Spotlight on Tokyo: world’s first urban cap and trade program yields promising first-year results
PUBLISHED July 18, 2012
The results of the first fiscal year of operation of Tokyo’s cap and trade program are in – and they go far in validating the city’s groundbreaking initiative to introduce a market-based approach to emissions reductions at the urban scale. Reports on 1,159 building facilities show collective emissions reductions of 13 percent over base-year figures; this was due to the active implementation of more than 5,700 measures by building owners to reduce energy use and corresponding emissions.
Cap and trade systems, more formally known as “emissions trading systems”, set a limit on total emissions for a given period of time, and allocate initial allowances to participants. (In Tokyo, facility owners can sell only excess reductions.)
Launched in April 2010, Tokyo’s mandatory program is backed by the Tokyo Metropolitan Environmental Security Ordinance. Importantly, the program targets 1,348 of Tokyo’s largest CO2-emitting buildings in the commercial and industrial sectors. Owners are obligated to cut emissions 6% to 8% from base-year levels by 2014, in addition to continuing to publish their emissions reports and reduction plans on an annual basis (mandatory emissions reporting began in 2002).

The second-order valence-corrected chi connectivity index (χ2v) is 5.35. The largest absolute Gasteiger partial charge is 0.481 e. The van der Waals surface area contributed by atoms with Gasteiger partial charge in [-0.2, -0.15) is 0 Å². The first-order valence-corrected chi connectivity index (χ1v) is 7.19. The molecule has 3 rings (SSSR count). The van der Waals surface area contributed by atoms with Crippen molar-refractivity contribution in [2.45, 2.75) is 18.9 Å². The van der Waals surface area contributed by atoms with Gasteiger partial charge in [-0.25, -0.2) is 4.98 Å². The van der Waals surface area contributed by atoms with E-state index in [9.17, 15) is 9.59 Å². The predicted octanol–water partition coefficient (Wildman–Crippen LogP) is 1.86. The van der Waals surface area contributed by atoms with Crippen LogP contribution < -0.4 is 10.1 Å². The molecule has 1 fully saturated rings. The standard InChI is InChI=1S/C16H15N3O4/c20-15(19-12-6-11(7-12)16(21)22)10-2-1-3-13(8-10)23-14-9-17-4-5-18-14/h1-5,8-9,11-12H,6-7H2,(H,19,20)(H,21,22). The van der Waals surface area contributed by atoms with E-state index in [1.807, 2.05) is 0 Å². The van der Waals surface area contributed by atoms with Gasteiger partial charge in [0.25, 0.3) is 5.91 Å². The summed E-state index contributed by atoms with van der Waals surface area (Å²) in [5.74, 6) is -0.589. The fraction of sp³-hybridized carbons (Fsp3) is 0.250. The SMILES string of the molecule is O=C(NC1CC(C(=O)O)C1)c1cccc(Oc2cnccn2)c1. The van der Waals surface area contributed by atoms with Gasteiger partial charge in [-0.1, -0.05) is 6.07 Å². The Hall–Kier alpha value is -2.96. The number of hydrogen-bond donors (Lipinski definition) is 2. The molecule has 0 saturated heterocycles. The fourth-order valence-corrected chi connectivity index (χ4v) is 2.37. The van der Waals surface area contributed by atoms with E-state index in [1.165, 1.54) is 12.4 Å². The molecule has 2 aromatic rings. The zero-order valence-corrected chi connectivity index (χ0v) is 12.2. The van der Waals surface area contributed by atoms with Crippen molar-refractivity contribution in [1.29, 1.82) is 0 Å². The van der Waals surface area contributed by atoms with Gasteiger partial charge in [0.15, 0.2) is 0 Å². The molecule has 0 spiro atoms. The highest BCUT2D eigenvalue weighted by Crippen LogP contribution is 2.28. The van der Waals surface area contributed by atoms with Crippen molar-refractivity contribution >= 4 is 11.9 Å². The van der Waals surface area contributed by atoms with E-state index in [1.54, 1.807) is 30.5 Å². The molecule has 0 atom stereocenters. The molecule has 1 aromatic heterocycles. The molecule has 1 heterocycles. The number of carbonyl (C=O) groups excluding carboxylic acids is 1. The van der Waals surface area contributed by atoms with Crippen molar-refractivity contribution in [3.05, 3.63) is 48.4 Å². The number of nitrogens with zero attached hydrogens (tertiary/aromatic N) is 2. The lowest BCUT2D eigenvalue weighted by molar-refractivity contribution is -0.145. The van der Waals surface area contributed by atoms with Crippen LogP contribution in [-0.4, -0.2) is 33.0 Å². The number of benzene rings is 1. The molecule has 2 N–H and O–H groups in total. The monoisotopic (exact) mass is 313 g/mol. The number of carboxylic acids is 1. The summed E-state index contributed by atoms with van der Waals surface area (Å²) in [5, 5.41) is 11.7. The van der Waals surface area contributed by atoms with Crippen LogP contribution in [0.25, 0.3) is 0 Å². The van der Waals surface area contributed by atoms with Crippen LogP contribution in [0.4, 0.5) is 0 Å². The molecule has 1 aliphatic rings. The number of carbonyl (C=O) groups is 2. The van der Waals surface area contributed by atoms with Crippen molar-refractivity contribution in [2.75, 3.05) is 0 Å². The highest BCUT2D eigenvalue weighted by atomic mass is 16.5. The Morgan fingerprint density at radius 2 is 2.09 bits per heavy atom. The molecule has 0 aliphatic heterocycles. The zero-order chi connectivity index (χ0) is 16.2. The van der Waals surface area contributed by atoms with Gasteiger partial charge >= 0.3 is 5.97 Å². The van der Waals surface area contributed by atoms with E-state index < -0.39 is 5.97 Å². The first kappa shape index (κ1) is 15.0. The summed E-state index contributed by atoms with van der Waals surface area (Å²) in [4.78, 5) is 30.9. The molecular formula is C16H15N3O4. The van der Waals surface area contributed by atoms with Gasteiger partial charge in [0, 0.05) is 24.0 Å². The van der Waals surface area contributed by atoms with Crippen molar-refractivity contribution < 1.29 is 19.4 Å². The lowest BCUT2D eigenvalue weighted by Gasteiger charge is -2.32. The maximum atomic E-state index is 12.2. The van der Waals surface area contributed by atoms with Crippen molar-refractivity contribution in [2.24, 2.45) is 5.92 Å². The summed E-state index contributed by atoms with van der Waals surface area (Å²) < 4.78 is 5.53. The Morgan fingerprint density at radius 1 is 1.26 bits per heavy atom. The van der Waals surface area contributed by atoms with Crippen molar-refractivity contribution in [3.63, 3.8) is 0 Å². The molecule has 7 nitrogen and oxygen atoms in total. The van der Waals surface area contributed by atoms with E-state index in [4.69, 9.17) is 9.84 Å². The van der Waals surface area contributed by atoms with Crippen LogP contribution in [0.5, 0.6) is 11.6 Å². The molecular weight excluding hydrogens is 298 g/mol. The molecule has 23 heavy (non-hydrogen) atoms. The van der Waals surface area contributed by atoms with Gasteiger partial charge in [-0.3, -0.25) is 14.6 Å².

The cap and trade program uses both “carrots” and “sticks” to ensure compliance -- and it is working exceedingly well. According to the first-year results, an impressive 64 percent of facilities succeeded in meeting the compliance factor in FY2010, while one quarter of facilities have already reduced emissions by 17 percent or more, which is the expected compliance factor for the second compliance period (FY2015-2019). The Tokyo Metropolitan Government estimates that about 71 percent of facilities will fulfill their reduction obligations through their own reduction efforts, if all reduction plans included in the reports were carried out through the end of FY2014.
Cited as a “world-leading policy” by World Green Building Council (WGBC), Tokyo’s cap and trade program provides a compelling example for other cities to follow. It demonstrates -- once again -- that C40 Cities are at the forefront of climate action, achieving verifiable and consistent monitoring of urban emissions and implementing innovative actions for tackling the problem.